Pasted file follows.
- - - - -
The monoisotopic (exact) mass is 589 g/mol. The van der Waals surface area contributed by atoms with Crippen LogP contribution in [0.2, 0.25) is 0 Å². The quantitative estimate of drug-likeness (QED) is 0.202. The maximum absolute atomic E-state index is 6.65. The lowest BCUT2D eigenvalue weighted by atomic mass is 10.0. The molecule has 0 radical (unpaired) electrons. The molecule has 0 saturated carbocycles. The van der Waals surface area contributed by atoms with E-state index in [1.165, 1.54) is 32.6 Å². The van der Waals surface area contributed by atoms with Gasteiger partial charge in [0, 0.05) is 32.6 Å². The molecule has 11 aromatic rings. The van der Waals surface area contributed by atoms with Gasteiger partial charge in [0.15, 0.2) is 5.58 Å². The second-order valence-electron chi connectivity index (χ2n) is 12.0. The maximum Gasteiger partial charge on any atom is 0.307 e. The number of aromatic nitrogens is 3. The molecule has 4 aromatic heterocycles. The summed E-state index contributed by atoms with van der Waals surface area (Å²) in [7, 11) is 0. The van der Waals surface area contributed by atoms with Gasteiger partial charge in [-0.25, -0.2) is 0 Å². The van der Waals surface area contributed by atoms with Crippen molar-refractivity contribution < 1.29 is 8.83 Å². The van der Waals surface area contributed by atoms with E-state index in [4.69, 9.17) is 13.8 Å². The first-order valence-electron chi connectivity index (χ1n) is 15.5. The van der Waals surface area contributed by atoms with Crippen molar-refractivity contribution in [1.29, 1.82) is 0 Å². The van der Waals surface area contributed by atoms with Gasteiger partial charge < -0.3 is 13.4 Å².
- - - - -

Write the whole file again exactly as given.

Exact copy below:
The monoisotopic (exact) mass is 589 g/mol. The van der Waals surface area contributed by atoms with Crippen LogP contribution in [0.2, 0.25) is 0 Å². The quantitative estimate of drug-likeness (QED) is 0.202. The maximum absolute atomic E-state index is 6.65. The lowest BCUT2D eigenvalue weighted by atomic mass is 10.0. The molecule has 0 radical (unpaired) electrons. The molecule has 0 saturated carbocycles. The van der Waals surface area contributed by atoms with E-state index in [1.165, 1.54) is 32.6 Å². The van der Waals surface area contributed by atoms with Gasteiger partial charge in [0, 0.05) is 32.6 Å². The molecule has 11 aromatic rings. The van der Waals surface area contributed by atoms with Gasteiger partial charge in [0.15, 0.2) is 5.58 Å². The second-order valence-electron chi connectivity index (χ2n) is 12.0. The maximum Gasteiger partial charge on any atom is 0.307 e. The number of aromatic nitrogens is 3. The molecule has 4 aromatic heterocycles. The summed E-state index contributed by atoms with van der Waals surface area (Å²) in [7, 11) is 0. The van der Waals surface area contributed by atoms with Gasteiger partial charge in [-0.25, -0.2) is 0 Å². The van der Waals surface area contributed by atoms with Crippen molar-refractivity contribution < 1.29 is 8.83 Å². The van der Waals surface area contributed by atoms with E-state index in [4.69, 9.17) is 13.8 Å². The first-order valence-electron chi connectivity index (χ1n) is 15.5. The van der Waals surface area contributed by atoms with Crippen molar-refractivity contribution in [1.29, 1.82) is 0 Å². The van der Waals surface area contributed by atoms with Gasteiger partial charge < -0.3 is 13.4 Å².